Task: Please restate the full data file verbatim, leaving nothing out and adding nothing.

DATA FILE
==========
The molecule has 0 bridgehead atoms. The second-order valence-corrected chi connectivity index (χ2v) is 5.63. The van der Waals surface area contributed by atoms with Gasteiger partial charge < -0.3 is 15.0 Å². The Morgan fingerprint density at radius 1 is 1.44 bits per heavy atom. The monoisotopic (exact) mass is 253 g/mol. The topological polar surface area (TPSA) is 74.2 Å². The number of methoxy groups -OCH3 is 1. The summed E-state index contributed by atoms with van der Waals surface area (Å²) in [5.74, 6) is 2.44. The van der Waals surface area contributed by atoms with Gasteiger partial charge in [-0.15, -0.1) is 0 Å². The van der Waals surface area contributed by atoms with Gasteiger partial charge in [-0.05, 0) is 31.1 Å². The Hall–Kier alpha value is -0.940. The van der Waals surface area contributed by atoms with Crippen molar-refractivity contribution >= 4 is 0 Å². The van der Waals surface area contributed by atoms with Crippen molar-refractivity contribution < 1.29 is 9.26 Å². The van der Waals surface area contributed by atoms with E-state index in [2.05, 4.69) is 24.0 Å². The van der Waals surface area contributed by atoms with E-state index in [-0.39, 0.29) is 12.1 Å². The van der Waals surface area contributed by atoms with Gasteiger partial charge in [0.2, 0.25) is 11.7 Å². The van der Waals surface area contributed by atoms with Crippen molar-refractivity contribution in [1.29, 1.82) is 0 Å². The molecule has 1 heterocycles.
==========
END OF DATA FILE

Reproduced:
The molecule has 0 bridgehead atoms. The second-order valence-corrected chi connectivity index (χ2v) is 5.63. The van der Waals surface area contributed by atoms with Gasteiger partial charge < -0.3 is 15.0 Å². The Morgan fingerprint density at radius 1 is 1.44 bits per heavy atom. The monoisotopic (exact) mass is 253 g/mol. The topological polar surface area (TPSA) is 74.2 Å². The number of methoxy groups -OCH3 is 1. The summed E-state index contributed by atoms with van der Waals surface area (Å²) in [5.74, 6) is 2.44. The van der Waals surface area contributed by atoms with Gasteiger partial charge in [-0.15, -0.1) is 0 Å². The van der Waals surface area contributed by atoms with Gasteiger partial charge in [-0.05, 0) is 31.1 Å². The Hall–Kier alpha value is -0.940. The van der Waals surface area contributed by atoms with Crippen molar-refractivity contribution >= 4 is 0 Å². The van der Waals surface area contributed by atoms with Crippen molar-refractivity contribution < 1.29 is 9.26 Å². The van der Waals surface area contributed by atoms with E-state index in [2.05, 4.69) is 24.0 Å². The van der Waals surface area contributed by atoms with E-state index in [-0.39, 0.29) is 12.1 Å². The van der Waals surface area contributed by atoms with Gasteiger partial charge in [0.2, 0.25) is 11.7 Å². The van der Waals surface area contributed by atoms with Crippen molar-refractivity contribution in [1.29, 1.82) is 0 Å². The molecule has 1 heterocycles.